Atmospheric Dispersion and Boundary Layer Characterization
The accidental or intentional release of chemical, biological, or nuclear agents, as well as ash associated with volcanic eruptions, can have significant health, safety, national security, economic, and ecological implications. The Air Resources Laboratory (ARL) provides critical modeling and observation data to understand how, where, and when chemicals and materials are transported through the atmosphere. Having this understanding is essential for emergency managers and the aviation industry to respond appropriately and minimize or prevent disaster. A primary tool developed by ARL is the HYSPLIT modeling system. HYSPLIT is designed to support a wide range of simulations related to the atmospheric transport and dispersion of pollutants and hazardous materials, as well as the deposition of these materials to the Earth’s surface. Some of the applications include tracking and forecasting the release of radioactive material, volcanic ash, wildfire smoke, and hazardous chemicals. ARL regularly improves, tests, and distributes HYSPLIT to hundreds of users around the world. Operationally, the model is used by NOAA’s National Weather Service through the National Centers for Environmental Prediction and at local Weather Forecast Offices. It is also used by NOAA’s National Environmental Satellite, Data, and Information Service Satellites and the National Ocean Service. In addition, ARL sponsors a web-based system providing rapid access to HYSPLIT dispersion simulations and supporting information.
ARL advances the understanding of atmospheric boundary layer processes that occur on a small-scale within complex environments. Through design, evaluation, and operation of high resolution observing networks and tracer field studies, ARL research improves the accuracy of atmospheric dispersion predictions and the characterization of the boundary layer in support of the dispersion community and for other research applications. The boundary layer has a significant influence on a number of important atmospheric and environmental issues, including the dispersion of airborne hazardous materials; low-level winds and turbulence; convective initiation; evolution of hurricanes; air quality; regional climate changes; the transfer of compounds between land/water and the atmosphere; and the behavior of wildland and agricultural fires and the smoke they produce. ARL conducts dispersion and boundary layer research in various locations around the country and also provides meteorological and consequence assessment support for the safe operation of major U.S. Department of Energy research facilities in Idaho and Nevada.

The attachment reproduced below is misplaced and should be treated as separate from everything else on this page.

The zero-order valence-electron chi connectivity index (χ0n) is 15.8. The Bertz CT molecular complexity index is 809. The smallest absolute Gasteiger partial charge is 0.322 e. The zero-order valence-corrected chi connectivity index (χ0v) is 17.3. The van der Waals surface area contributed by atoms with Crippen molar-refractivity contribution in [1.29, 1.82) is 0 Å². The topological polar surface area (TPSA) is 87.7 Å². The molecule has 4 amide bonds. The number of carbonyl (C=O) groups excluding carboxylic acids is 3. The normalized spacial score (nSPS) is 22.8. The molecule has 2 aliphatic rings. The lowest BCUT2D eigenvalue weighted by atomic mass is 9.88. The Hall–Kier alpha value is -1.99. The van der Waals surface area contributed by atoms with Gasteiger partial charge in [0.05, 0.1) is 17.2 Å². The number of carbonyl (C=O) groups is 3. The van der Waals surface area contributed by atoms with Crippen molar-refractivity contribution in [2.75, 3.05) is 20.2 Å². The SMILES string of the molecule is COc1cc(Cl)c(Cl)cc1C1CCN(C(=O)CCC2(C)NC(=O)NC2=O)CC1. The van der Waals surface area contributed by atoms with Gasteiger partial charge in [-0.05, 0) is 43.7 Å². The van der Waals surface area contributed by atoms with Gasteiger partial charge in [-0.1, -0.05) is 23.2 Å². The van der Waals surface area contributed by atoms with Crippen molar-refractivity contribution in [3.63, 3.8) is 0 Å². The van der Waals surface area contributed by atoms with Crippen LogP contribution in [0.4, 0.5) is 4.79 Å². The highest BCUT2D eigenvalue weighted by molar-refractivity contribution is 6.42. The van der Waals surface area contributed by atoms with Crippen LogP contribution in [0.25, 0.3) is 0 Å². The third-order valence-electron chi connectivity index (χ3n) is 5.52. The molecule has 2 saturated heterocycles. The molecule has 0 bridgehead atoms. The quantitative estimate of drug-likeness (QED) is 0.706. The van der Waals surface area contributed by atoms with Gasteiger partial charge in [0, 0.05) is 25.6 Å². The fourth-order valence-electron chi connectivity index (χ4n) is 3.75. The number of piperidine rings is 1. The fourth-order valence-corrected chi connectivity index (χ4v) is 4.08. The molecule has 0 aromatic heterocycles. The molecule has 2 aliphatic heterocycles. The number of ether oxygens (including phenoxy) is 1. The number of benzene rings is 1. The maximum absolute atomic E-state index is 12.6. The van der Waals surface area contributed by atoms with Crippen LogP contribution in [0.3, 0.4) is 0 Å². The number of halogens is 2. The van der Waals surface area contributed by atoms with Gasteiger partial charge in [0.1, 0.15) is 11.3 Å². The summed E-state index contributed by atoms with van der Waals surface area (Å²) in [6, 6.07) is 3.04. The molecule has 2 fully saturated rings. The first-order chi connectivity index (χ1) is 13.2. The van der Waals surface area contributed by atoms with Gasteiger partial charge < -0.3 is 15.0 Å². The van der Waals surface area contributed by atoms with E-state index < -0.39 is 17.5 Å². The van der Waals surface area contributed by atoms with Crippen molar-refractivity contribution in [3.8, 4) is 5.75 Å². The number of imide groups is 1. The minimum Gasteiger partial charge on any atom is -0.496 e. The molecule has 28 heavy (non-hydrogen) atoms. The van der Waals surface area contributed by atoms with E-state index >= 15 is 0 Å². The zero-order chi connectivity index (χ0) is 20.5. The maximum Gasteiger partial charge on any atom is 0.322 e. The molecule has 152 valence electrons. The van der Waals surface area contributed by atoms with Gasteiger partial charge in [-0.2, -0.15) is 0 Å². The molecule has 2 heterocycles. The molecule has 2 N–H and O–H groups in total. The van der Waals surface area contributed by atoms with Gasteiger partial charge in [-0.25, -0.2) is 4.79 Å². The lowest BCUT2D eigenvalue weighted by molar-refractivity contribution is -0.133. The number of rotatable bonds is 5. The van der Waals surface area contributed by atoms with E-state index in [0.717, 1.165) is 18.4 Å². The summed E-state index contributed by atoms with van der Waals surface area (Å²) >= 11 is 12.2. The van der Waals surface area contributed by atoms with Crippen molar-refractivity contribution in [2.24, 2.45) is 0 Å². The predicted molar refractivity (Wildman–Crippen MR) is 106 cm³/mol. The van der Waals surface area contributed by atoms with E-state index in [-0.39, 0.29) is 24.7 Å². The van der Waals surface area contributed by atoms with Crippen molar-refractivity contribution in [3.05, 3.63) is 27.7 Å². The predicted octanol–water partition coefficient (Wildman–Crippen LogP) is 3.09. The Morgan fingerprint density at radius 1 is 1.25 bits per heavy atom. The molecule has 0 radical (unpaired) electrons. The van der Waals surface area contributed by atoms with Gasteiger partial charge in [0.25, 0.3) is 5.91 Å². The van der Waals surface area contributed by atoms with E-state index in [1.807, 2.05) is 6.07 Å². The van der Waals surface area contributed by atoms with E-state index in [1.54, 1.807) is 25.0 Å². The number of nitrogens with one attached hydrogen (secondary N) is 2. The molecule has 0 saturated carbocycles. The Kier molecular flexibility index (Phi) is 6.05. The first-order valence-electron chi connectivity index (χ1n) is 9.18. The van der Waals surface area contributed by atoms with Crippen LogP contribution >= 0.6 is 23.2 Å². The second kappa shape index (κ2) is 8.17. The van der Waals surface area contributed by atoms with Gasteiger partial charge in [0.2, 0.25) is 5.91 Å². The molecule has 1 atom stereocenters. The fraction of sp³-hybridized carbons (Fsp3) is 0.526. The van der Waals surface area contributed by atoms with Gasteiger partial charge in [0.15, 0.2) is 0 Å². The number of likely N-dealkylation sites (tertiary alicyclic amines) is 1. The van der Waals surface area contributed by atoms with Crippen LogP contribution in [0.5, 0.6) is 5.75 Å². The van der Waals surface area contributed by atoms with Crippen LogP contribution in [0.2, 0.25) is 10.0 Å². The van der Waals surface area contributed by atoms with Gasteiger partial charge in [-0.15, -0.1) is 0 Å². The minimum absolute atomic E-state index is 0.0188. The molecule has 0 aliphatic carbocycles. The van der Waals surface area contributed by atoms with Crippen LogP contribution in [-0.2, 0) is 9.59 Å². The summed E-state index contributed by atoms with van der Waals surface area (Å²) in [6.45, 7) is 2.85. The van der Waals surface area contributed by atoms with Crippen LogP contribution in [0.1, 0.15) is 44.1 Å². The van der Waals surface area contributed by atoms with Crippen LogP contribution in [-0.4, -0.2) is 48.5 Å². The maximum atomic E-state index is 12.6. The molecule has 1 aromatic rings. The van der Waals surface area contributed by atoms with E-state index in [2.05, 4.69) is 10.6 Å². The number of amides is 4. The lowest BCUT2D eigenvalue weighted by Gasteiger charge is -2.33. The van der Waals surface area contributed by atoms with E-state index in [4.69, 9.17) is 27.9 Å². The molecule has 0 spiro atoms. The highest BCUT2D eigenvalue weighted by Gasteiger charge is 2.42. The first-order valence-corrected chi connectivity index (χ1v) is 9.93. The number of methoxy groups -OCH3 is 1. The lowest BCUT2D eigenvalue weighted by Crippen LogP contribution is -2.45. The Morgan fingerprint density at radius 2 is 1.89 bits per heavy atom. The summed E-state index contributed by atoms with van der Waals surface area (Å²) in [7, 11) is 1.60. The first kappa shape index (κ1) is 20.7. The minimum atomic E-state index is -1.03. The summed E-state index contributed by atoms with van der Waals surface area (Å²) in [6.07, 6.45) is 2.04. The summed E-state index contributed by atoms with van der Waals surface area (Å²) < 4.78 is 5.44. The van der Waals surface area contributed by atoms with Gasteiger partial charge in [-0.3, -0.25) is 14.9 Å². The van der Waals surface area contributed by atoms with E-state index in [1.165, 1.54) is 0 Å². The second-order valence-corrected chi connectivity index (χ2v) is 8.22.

Atmospheric Chemistry and Deposition
Pollutants released into the air can impact air quality, as well as terrestrial and aquatic ecosystems when the pollutants deposit to Earth. Effective targeting of air pollution controls depends on having good scientific understanding of which specific pollutant sources and regions are contributing to air and water quality issues. While much progress has been made in reducing releases of harmful air pollutants, many locations in the U.S. continue to experience problems associated with air pollutants and poor air quality. On an annual basis, air pollution contributes to tens of thousands of premature deaths from cardiovascular and respiratory diseases. Chemicals in the atmosphere also damage crops and forests, degrade aquatic ecosystems, and contribute to climate change. ARL evaluates and improves computer models used by the National Weather Service in support of state and local forecasters who predict the occurrence of ground-level ozone and fine particulate matter. These forecasts improve the ability of communities and individuals to respond to anticipated episodes of poor air quality by reducing pollutant emissions (e.g., limiting driving) and by taking personal protective measures (e.g., limiting outdoor exercise).